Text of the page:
On another note, if Bernkastel is supposed to represent us in some way then what does Lambda represent? I always assumed that Lambda was supposed to be Ryukishi because its his job to act as a "buddy" throughout the story.
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Old 2011-08-15, 18:35   Link #23770
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Originally Posted by ErenselTheJester View Post
Umm... okay, so... what did we figure out? Because I'm pretty sure that Ryukishi being arrogant, insecure, or whatever doesn't get us anywhere.

On another note, if Bernkastel is supposed to represent us in some way then what does Lambda represent? I always assumed that Lambda was supposed to be Ryukishi because its his job to act as a "buddy" throughout the story.
I prefer to see Lambda and Bern as a representation of what Beato and Battler are fighting about. Lambda is in charge of the fantasy theories and Bern is governing the rational theories. This is also kinda mirrored by their position in the plot.
Lambda gave Beato her powers, she made her a witch. At the end of EP3 she even threatens her that she would take away all her powers if Beato wasn't ready to fight a real battle and in EP4 she wanted Ange to join her as well as it would have meant that she could be with the illusion of her brother forever.
Bern became the companion for Battler as long as he pursued the goal of crushing the fantasy side...she even said again and again that she would stop doing that if the person she joined forces with didn't give their everything.
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Old 2011-08-15, 18:48   Link #23771
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I figured Lambdadelta was symbolic for the certain will to find out the truth, even though Beato gave up in EP 5, certain willpower still dragged Battler along because giving up was not an option, or something to that extent, idk enough about the author theory to guess more on that.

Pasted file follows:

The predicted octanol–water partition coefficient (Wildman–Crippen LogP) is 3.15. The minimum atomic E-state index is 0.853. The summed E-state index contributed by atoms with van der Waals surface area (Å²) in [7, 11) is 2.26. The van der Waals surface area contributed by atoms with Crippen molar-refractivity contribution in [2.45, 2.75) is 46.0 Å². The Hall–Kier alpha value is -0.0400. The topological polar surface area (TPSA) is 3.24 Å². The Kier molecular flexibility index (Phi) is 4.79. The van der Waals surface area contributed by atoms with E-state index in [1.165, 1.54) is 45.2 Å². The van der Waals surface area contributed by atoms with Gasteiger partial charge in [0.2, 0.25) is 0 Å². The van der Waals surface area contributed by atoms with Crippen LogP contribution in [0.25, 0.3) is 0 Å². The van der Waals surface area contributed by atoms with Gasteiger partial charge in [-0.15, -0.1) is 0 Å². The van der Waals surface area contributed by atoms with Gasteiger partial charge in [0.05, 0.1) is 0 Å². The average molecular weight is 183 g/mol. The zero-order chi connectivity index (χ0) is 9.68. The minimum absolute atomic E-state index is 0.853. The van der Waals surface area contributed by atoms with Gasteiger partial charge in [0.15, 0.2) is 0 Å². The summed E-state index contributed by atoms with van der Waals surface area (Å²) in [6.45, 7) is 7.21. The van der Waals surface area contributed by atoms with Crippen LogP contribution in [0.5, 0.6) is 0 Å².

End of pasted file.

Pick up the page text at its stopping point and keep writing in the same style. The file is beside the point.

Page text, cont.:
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Old 2011-08-15, 19:06   Link #23772
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That seems somewhat at odds with the claim that it's not possible to do that.

But then again, I suppose that's why Bern's there. And a certain will to do something doesn't actually make it happen...
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Old 2011-08-15, 19:53   Link #23773
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Lambdadelta represents predetermination, and Bernkastel represents probability.
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Old 2011-08-15, 23:45   Link #23774
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Originally Posted by AuraTwilight View Post
Lambdadelta represents predetermination, and Bernkastel represents probability.
I'm talking about when they represent actual people (because the Meta- World is supposed to be some kind of symbol for the real world), who would Lambda represent?
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Old 2011-08-15, 23:53   Link #23775
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Originally Posted by ErenselTheJester View Post
I'm talking about when they represent actual people (because the Meta- World is supposed to be some kind of symbol for the real world), who would Lambda represent?
I still say if you had to ascribe Lambda to a vessel o sorts (which isn't really necessary, as she and Bern are even more abstract sorts of beings than the rest of the Meta cast), that if Bern = the readership, particularly internet trolls, then Lambda = the R-Prime editor willing to publish Tohya's work.